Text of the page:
The move restores a level that hasn't existed since it was eliminated in a previous restructuring under former Chairman-CEO Edwin L. Artzt a decade ago. But it won't increase the ranks of P&G's 3,400 marketers globally or add an administrative layer, said Global Marketing Officer Jim Stengel. Brand managers now will report either to a marketing director or an associate director, but not in a line that includes both.
The reclassification aims to better match job titles with actual levels of responsibility, according to P&G, so marketing directors are better prepared when they move up to general manager. It also aims to make marketers' rank and pay consistent with managers in other disciplines.
The reclassified marketing directors won't get pay cuts, but senior brand managers who get promoted will now become associate directors rather than better-paid directors.
The reclassifications are based on an analysis of job duties with input from a consulting firm, Mr. Stengel said, and don't reflect individual job performance. He said P&G will try to engineer a "soft landing" for many of the reclassified directors, letting them know they'll be in line for marketing director positions that open.
"The span of different jobs at the marketing director level was too broad," Mr. Stengel said. "We had some running global businesses and some running relatively small businesses in a region or with a retailer."
Mr. Stengel acknowledged that some marketing directors may leave rather than accept reclassification, which will open room for some brand managers to move up to the new level.
"I think everyone will take it a little differently," he said. "Someone who's a senior brand manager waiting to be promoted probably sees the introduction of a new level very positively." But P&G is looking to avoid a massive shift of people into new jobs, he said. "The last thing we want to do is disrupt the momentum we have now."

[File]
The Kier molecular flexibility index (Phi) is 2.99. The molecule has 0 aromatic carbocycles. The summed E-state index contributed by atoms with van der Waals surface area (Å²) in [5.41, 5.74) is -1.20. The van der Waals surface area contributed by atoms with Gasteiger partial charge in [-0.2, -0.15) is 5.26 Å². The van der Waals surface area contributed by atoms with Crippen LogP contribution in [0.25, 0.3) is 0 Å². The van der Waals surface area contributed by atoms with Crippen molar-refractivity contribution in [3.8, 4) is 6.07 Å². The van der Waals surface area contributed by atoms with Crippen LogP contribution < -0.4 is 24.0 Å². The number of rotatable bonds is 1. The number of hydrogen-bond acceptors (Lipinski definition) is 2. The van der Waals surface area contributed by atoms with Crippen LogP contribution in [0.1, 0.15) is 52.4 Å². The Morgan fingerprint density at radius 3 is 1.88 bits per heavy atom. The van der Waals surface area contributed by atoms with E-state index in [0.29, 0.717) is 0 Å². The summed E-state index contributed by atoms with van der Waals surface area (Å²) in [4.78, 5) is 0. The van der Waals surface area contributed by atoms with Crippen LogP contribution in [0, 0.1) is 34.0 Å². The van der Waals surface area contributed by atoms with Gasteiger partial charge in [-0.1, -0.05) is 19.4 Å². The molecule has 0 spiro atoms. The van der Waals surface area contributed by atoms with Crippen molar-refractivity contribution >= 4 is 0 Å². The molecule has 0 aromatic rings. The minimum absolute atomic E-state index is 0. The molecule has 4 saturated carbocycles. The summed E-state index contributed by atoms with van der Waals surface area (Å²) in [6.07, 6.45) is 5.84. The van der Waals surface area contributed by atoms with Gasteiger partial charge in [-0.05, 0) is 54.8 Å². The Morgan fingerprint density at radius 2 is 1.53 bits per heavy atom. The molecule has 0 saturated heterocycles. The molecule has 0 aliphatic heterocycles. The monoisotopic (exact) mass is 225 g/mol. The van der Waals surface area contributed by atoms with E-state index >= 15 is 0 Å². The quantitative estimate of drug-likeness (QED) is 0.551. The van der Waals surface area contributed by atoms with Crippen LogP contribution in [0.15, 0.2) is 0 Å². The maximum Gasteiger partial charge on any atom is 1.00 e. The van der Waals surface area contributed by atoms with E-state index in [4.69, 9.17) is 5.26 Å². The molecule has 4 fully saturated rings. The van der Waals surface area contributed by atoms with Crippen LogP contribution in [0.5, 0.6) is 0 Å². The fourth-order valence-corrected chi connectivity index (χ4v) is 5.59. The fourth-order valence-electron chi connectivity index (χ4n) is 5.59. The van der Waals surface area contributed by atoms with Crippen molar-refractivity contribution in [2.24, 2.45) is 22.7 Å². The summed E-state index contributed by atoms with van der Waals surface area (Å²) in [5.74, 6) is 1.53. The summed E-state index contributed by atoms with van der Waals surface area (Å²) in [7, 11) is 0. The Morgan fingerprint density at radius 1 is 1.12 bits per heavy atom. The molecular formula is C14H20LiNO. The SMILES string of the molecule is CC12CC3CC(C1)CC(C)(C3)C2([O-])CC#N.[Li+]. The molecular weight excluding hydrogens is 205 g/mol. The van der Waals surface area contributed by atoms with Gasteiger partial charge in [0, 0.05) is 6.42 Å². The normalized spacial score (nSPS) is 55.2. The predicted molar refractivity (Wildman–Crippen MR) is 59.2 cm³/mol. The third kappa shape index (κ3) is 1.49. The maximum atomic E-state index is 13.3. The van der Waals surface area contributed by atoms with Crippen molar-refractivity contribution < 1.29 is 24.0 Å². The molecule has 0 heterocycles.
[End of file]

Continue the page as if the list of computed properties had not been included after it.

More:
The reclassification stemmed from what Mr. Stengel calls the "High-Performance Marketing Organization" initiative he launched last fall. One big cultural change will include having managers at all levels stay in jobs longer.
"We want someone to stay in a position long enough for us to evaluate their results," Mr. Stengel said. That could mean five years for a general manager, around three for brand managers and two and a half for assistant brand managers. In the past, managers changed jobs as often as every year or two.
"If you look at my career, I had far too many moves, and when I moved too fast, I was always frustrated I didn't have the full impact I could have had," he said. "We've analyzed the brands and new products that have been most successful, and continuity has been a strong part of that."
While keeping marketers in jobs longer, P&G wants to give them broader experience with sales teams, R&D and other areas, either through temporary assignments or training, Mr. Stengel said. He also wants to remove some "non-marketing" duties from marketing jobs, such as detailed oversight of packaging changes.
The combination of a bad economy creating less turnover and prospects for longer tenure in jobs has left some senior brand managers feeling stymied, according to executives close to P&G. But prospects for associate director positions opening could lessen that, they said.
Mr. Stengel is also looking to provide more career options for marketers who don't want to become general managers and raise the profile of a marketing-services organization that in the past was seen by many P&Gers as less important than line marketing.
Among those steps, P&G is creating virtual "centers of excellence" for various marketing disciplines, headed by lead marketers who also continue in their existing positions.